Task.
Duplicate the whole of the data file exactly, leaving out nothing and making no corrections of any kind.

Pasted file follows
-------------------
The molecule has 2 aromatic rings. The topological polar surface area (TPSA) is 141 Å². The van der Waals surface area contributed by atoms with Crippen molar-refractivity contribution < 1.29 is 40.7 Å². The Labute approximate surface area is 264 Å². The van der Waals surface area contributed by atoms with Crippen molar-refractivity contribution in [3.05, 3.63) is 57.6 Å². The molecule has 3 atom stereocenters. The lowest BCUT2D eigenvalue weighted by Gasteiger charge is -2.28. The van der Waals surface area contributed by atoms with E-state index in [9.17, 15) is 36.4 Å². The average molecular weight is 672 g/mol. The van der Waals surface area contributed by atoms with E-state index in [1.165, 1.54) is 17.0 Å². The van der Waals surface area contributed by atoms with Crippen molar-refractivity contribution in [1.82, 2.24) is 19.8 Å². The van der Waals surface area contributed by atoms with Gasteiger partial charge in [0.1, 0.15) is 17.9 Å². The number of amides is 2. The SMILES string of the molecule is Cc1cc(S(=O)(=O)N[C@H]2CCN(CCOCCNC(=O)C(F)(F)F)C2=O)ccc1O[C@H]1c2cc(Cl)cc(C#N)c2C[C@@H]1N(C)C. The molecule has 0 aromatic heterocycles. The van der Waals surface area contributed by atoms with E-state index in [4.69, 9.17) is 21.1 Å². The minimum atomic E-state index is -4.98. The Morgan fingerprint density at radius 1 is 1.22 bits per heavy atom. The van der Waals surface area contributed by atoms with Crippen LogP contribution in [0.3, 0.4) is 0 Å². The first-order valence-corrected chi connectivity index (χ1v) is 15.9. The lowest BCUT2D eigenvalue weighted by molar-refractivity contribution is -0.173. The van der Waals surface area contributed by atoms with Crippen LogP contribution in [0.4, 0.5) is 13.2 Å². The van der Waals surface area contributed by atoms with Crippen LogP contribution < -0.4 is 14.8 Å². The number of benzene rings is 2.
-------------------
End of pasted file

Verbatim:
The molecule has 2 aromatic rings. The topological polar surface area (TPSA) is 141 Å². The van der Waals surface area contributed by atoms with Crippen molar-refractivity contribution < 1.29 is 40.7 Å². The Labute approximate surface area is 264 Å². The van der Waals surface area contributed by atoms with Crippen molar-refractivity contribution in [3.05, 3.63) is 57.6 Å². The molecule has 3 atom stereocenters. The lowest BCUT2D eigenvalue weighted by Gasteiger charge is -2.28. The van der Waals surface area contributed by atoms with E-state index in [9.17, 15) is 36.4 Å². The average molecular weight is 672 g/mol. The van der Waals surface area contributed by atoms with E-state index in [1.165, 1.54) is 17.0 Å². The van der Waals surface area contributed by atoms with Crippen molar-refractivity contribution in [1.82, 2.24) is 19.8 Å². The van der Waals surface area contributed by atoms with Gasteiger partial charge in [0.1, 0.15) is 17.9 Å². The number of amides is 2. The SMILES string of the molecule is Cc1cc(S(=O)(=O)N[C@H]2CCN(CCOCCNC(=O)C(F)(F)F)C2=O)ccc1O[C@H]1c2cc(Cl)cc(C#N)c2C[C@@H]1N(C)C. The molecule has 0 aromatic heterocycles. The van der Waals surface area contributed by atoms with E-state index in [4.69, 9.17) is 21.1 Å². The minimum atomic E-state index is -4.98. The Morgan fingerprint density at radius 1 is 1.22 bits per heavy atom. The van der Waals surface area contributed by atoms with Crippen LogP contribution in [0.3, 0.4) is 0 Å². The first-order valence-corrected chi connectivity index (χ1v) is 15.9. The lowest BCUT2D eigenvalue weighted by molar-refractivity contribution is -0.173. The van der Waals surface area contributed by atoms with Crippen LogP contribution in [0.4, 0.5) is 13.2 Å². The van der Waals surface area contributed by atoms with Crippen LogP contribution < -0.4 is 14.8 Å². The number of benzene rings is 2.